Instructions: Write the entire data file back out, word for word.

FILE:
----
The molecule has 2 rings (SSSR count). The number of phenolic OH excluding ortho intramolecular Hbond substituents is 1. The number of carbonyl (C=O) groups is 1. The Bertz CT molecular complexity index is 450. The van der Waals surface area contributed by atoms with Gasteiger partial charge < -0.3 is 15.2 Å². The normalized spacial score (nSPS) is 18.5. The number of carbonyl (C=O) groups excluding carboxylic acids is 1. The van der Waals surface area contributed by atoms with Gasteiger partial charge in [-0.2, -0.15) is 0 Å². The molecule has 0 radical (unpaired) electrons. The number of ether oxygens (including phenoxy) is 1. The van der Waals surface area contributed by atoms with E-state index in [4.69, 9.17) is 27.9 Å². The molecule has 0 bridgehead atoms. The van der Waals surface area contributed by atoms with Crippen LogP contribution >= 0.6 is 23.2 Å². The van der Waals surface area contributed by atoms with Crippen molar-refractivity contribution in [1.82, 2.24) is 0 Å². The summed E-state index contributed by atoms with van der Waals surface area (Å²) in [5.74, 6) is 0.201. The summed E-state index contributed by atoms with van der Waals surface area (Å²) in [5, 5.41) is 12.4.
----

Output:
The molecule has 2 rings (SSSR count). The number of phenolic OH excluding ortho intramolecular Hbond substituents is 1. The number of carbonyl (C=O) groups is 1. The Bertz CT molecular complexity index is 450. The van der Waals surface area contributed by atoms with Gasteiger partial charge < -0.3 is 15.2 Å². The normalized spacial score (nSPS) is 18.5. The number of carbonyl (C=O) groups excluding carboxylic acids is 1. The van der Waals surface area contributed by atoms with Gasteiger partial charge in [-0.2, -0.15) is 0 Å². The molecule has 0 radical (unpaired) electrons. The number of ether oxygens (including phenoxy) is 1. The van der Waals surface area contributed by atoms with E-state index in [4.69, 9.17) is 27.9 Å². The molecule has 0 bridgehead atoms. The van der Waals surface area contributed by atoms with Crippen LogP contribution >= 0.6 is 23.2 Å². The van der Waals surface area contributed by atoms with Crippen molar-refractivity contribution in [1.82, 2.24) is 0 Å². The summed E-state index contributed by atoms with van der Waals surface area (Å²) in [5.74, 6) is 0.201. The summed E-state index contributed by atoms with van der Waals surface area (Å²) in [5, 5.41) is 12.4.